01 Jun Symposium on the Use of International Criminal Law to Protect the Environment
[Kate Mackintosh is the Executive Director of the Promise Institute for Human Rights at the UCLA School of Law. This is part of a series of blog posts examining International Criminal Law and the Protection of the Environment, and stems from an expert meeting group convened at the Promise Institute for Human Rights at UCLA School of Law in February 2020.]
Despite the brief drop in emissions at the peak of the COVID-19 pandemic last month, the climate crisis continues to present one of the greatest threats to humanity, with climate related risks taking the top 5 spots in the World Economic Forum’s 2020 Global Risks Report. Earlier this year, a group of scholars and practitioners convened at the Promise Institute for Human Rights at UCLA School of Law to consider how international criminal law could be mobilized in the face of this threat, to protect our environment and halt or mitigate climate change. This symposium builds on that meeting in a series of posts that explore issues such as how current and emerging law could be used, what elements a new law might contain, how corporate actors could be included and how current capacity could be strengthened.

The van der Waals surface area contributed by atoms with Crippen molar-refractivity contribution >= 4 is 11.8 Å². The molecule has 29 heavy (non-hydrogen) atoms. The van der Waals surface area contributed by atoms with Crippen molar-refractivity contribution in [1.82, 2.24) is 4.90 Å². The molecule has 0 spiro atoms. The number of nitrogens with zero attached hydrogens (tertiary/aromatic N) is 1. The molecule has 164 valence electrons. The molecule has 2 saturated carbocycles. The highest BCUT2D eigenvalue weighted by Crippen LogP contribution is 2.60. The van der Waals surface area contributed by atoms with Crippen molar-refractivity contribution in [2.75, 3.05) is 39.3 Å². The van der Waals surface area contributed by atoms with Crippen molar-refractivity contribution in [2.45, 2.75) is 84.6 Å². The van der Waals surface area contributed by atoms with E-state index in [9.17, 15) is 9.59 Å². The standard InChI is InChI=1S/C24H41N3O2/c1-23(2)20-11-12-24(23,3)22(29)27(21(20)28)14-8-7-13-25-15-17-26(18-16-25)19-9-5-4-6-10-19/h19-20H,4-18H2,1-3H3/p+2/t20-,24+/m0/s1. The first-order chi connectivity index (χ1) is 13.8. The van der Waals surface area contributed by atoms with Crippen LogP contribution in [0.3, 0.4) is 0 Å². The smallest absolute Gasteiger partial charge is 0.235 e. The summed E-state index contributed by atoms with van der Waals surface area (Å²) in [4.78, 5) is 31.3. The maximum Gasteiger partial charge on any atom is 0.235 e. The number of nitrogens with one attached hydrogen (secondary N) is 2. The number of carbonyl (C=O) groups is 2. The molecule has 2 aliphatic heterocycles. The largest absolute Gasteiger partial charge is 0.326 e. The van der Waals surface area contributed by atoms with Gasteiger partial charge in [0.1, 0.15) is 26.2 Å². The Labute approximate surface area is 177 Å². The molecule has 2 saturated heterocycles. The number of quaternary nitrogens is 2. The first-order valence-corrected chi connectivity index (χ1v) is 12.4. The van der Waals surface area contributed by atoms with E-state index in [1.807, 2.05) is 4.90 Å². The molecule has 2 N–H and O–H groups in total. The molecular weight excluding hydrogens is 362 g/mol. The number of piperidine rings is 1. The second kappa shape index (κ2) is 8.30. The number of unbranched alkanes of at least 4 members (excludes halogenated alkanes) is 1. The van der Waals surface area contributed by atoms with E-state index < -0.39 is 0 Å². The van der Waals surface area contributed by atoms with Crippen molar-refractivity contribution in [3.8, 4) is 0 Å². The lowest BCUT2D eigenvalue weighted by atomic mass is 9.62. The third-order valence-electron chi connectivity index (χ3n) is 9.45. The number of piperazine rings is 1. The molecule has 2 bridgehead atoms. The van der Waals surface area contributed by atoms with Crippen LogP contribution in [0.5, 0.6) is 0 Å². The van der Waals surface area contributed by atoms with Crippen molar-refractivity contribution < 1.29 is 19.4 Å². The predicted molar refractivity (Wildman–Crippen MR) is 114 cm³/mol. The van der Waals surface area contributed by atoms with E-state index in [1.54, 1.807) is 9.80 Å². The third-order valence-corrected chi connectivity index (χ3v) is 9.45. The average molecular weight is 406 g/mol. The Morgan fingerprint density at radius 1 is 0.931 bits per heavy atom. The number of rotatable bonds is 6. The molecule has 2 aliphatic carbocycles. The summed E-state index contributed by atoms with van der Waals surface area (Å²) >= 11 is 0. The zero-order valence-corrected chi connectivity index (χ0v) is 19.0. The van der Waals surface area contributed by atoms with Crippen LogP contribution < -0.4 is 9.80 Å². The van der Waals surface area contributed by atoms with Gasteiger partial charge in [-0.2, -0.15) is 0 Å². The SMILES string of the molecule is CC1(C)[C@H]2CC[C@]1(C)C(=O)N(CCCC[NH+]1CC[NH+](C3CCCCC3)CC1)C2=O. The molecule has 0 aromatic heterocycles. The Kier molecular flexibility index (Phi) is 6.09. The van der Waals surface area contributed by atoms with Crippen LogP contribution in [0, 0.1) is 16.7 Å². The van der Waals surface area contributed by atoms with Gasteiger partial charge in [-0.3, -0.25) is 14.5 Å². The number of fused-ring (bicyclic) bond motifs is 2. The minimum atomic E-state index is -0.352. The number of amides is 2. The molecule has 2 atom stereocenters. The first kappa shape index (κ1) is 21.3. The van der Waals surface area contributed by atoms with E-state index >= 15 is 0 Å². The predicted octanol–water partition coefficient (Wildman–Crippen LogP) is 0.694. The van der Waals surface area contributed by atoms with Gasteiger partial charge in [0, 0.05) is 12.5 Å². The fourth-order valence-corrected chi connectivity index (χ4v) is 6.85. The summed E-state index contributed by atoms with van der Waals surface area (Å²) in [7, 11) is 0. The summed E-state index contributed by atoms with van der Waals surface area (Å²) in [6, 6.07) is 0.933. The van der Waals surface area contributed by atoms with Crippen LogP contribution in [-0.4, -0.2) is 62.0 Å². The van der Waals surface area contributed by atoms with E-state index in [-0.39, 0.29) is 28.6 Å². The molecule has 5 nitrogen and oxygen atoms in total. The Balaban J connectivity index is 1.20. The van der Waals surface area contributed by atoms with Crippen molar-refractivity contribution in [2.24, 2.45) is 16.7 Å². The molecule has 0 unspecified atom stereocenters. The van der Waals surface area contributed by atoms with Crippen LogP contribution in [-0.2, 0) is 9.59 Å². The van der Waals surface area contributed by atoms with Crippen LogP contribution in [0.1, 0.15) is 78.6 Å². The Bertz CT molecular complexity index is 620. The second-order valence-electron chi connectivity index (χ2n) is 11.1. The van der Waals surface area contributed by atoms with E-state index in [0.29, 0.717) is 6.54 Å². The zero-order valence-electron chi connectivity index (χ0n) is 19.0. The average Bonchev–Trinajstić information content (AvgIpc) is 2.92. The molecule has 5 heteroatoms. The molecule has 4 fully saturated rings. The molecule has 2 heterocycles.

Posts in this series:
- Richard Rogers, The Environmental Crisis: Cases for ‘Particular Consideration’ at the ICC
- Darryl Robinson, Environmental Crimes Against Humanity
- Reinhold Gallmetzer & Nema Milaninia, Establishing Facts for Strategic Climate Litigation Through Private-Public Partnerships
- Kate Mackintosh, Can Ecocide Save the Planet? An International Crime of Climate Change
- Maud Sarlieve, Which Future for the Crime of Ecocide?
- Jelena Aparac, Part I: International Criminal Law as a Tool for Corporate Responsibility for Environmental Crimes and Part II: International Criminal Courts as Potential Jurisdiction for Corporate Responsibility for Environmental Crimes
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